The update of the animal ordinance, which was spearheaded by Councilmember Julie Palakovich Carr, had a number of elements that the Mayor and Council could agree upon. Those included registration of cats, and trap-neuter-release guidelines for feral cats. Councilman Tom Moore said he was "deeply impressed" by Palakovich Carr's work on the legislation.
But only one of their colleagues, Councilmember Virginia Onley, joined them to approve the new ordinance in a 3-2 vote that surprised few by the end of the discussion. Mayor Bridget Donnell Newton and Councilmember Beryl Feinberg both voted against the measure.
Newton said the backyard chicken provision in the ordinance "pits neighbor against neighbor," and ignores the evolution of once-rural Rockville into a denser, suburban residential area. She argued there must have been good reason for a previous Mayor and Council to ban backyard chickens in 2006. "What kind of city do we want to be," Newton asked, but said that given the positives of the resolution she was "disappointed to vote against this."
Feinberg was the most vocally-opposed to the chicken provision, citing a long list of unanswered questions, health and safety risks, loopholes in the proposal, and not least, resident opposition.
She argued that the costs alone were troubling, saying she was skeptical that a $25 fee could cover all of the costs to the city. "I don't think we can make any assumptions" of how many residents would seek to raise chickens, she said. Feinberg said there were many potential loopholes and problems in the resolution, which she said would be compounded by the fact that the city does not have a regulatory body to shape regulations to implement legislation.
"Votes should not be cast...without some notion on how they will be implemented, Feinberg said.
Among unanswered questions for Feinberg were:
- a lack of guidance on maximum coop sizes, potentially leading to "Taj Mahal coops" popping up in Rockville backyards
- the potential for a resident opposed to chickens being surrounded by 15-20 of them on adjacent home lots
- noise - Feinberg said comparisons of chicken noises to dog barks were "disingenuous"
- not enough documentation provided to the Mayor and Council on complaints filed about chickens in other jurisdictions that allow them
- feather pecking and cannibalism
- avian flu virus
- chicken waste contaminating ground water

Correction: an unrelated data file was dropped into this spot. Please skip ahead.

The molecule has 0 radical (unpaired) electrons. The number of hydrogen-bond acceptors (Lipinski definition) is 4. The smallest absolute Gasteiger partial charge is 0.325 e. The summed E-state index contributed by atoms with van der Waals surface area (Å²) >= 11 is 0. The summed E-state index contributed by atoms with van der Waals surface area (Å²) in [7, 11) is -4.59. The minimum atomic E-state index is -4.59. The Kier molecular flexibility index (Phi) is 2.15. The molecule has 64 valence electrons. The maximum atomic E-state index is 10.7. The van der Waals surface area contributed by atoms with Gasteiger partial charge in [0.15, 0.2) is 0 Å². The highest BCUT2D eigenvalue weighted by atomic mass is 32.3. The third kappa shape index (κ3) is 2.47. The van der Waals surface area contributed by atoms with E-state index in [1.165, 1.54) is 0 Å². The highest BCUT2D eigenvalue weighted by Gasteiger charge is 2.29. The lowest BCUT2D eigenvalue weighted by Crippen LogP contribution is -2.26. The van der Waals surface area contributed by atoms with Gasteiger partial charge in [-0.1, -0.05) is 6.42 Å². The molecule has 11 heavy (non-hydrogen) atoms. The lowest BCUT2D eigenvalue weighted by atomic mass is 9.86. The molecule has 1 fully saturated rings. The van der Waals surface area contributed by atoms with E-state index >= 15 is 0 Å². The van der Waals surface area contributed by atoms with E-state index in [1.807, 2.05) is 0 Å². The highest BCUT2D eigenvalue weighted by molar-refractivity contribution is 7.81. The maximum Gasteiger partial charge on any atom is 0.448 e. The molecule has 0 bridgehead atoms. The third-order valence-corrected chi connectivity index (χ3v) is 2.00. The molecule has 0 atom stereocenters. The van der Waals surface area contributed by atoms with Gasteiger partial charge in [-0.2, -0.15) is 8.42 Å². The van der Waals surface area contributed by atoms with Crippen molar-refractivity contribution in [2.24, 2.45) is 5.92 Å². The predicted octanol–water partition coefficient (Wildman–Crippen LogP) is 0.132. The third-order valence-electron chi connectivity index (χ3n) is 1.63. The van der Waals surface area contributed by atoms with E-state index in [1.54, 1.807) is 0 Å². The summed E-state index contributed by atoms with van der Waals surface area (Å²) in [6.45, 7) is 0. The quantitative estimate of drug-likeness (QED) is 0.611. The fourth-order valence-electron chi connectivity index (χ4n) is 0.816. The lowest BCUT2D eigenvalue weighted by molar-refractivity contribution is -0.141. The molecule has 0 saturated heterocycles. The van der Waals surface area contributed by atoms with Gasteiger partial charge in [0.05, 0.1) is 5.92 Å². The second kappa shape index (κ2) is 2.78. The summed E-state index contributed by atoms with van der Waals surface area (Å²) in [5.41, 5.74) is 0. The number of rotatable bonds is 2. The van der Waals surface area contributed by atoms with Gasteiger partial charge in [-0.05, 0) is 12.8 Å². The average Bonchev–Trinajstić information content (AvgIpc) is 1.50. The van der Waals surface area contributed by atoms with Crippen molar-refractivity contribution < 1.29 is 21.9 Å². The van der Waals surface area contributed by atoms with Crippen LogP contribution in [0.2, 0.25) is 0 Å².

- salmonella risk to humans
- frostbite and coop fires from non-compliant heating rigs for coops in winter
- no specificity on breeds
Overall, Feinberg deemed the resolution a "far-reaching change" with lacking controls for implementation. She also said many residents were vehemently opposed to the chicken measure.
Palakovich Carr said emails to the city on the chicken issue were running 87 in favor and 88 opposed. How many of those writing were actually citizens of Rockville, Feinberg countered. Palakovich Carr said they all were residents.
"It's about the liberty of our citizens," Moore said. All of the surrounding jurisdictions allow chickens, he noted. To Feinberg's request for more data, Moore said, "We're never going to have a all the information we could possibly have." He noted the restrictions included in the ordinance would likely disqualify a majority of backyards in the city from having chickens anyway.
"We're not turning Rockville into farmland," Onley said.
Feinberg made a last ditch effort to delay implementation of the chicken provision until January 1, 2016. That would allow time for community outreach and education about how to raise chickens safely, and smooth the transition, she argued. "If you want this, let's do it right," she concluded.
Palakovich Carr suspected the amendment was simply a stalling tactic, to allow the next Mayor and Council to undo the ordinance before it could take effect. She asked Rockville Police Chief Terry Treschuk if the city would be ready to enforce the new ordinance on July 1. Treschuk noted that all such major changes require a grace period, and a "velvet glove on an iron fist." But he expressed confidence that the city would be ready. "We're ready when you are," Treschuk told Palakovich Carr.
Feinberg's amendment failed on a 2-3 vote. Newton cast the other vote in favor of the delay.
Along with the Council's recent loosening of the city's school capacity standards, the chicken issue drew strong responses from residents on both sides. Both votes will likely resonate in the city elections this November.
One of the few declared 2015 council candidates, Brigitta Mullican, attended the meeting and spoke in opposition to the backyard chicken measure.
Photo courtesy City of Rockville